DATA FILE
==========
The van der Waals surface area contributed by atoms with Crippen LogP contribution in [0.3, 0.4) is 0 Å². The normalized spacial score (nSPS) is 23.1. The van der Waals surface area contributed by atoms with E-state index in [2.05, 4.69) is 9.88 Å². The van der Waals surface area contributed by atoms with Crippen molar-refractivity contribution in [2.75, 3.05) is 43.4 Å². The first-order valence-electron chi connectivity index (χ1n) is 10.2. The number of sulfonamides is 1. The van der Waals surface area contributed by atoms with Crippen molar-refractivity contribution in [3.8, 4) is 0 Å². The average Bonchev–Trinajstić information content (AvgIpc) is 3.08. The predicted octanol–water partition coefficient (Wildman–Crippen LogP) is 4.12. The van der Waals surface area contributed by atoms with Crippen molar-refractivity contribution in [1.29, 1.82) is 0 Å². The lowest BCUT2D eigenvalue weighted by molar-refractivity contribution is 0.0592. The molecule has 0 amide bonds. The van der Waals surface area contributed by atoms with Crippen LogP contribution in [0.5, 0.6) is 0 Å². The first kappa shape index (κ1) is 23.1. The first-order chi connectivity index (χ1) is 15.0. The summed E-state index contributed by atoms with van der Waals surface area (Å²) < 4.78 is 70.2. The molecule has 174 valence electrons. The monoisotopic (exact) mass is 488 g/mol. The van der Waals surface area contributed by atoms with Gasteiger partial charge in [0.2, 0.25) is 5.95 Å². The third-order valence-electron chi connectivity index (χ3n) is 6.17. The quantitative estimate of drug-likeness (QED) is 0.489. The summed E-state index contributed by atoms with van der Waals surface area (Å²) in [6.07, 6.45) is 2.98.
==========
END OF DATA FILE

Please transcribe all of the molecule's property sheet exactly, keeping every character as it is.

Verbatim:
The van der Waals surface area contributed by atoms with Crippen LogP contribution in [0.3, 0.4) is 0 Å². The normalized spacial score (nSPS) is 23.1. The van der Waals surface area contributed by atoms with E-state index in [2.05, 4.69) is 9.88 Å². The van der Waals surface area contributed by atoms with Crippen molar-refractivity contribution in [2.75, 3.05) is 43.4 Å². The first-order valence-electron chi connectivity index (χ1n) is 10.2. The number of sulfonamides is 1. The van der Waals surface area contributed by atoms with Crippen molar-refractivity contribution in [3.8, 4) is 0 Å². The average Bonchev–Trinajstić information content (AvgIpc) is 3.08. The predicted octanol–water partition coefficient (Wildman–Crippen LogP) is 4.12. The van der Waals surface area contributed by atoms with Crippen molar-refractivity contribution in [1.29, 1.82) is 0 Å². The lowest BCUT2D eigenvalue weighted by molar-refractivity contribution is 0.0592. The molecule has 0 amide bonds. The van der Waals surface area contributed by atoms with Crippen LogP contribution in [0.5, 0.6) is 0 Å². The first kappa shape index (κ1) is 23.1. The first-order chi connectivity index (χ1) is 15.0. The summed E-state index contributed by atoms with van der Waals surface area (Å²) < 4.78 is 70.2. The molecule has 174 valence electrons. The monoisotopic (exact) mass is 488 g/mol. The van der Waals surface area contributed by atoms with Gasteiger partial charge in [0.2, 0.25) is 5.95 Å². The third-order valence-electron chi connectivity index (χ3n) is 6.17. The quantitative estimate of drug-likeness (QED) is 0.489. The summed E-state index contributed by atoms with van der Waals surface area (Å²) in [6.07, 6.45) is 2.98.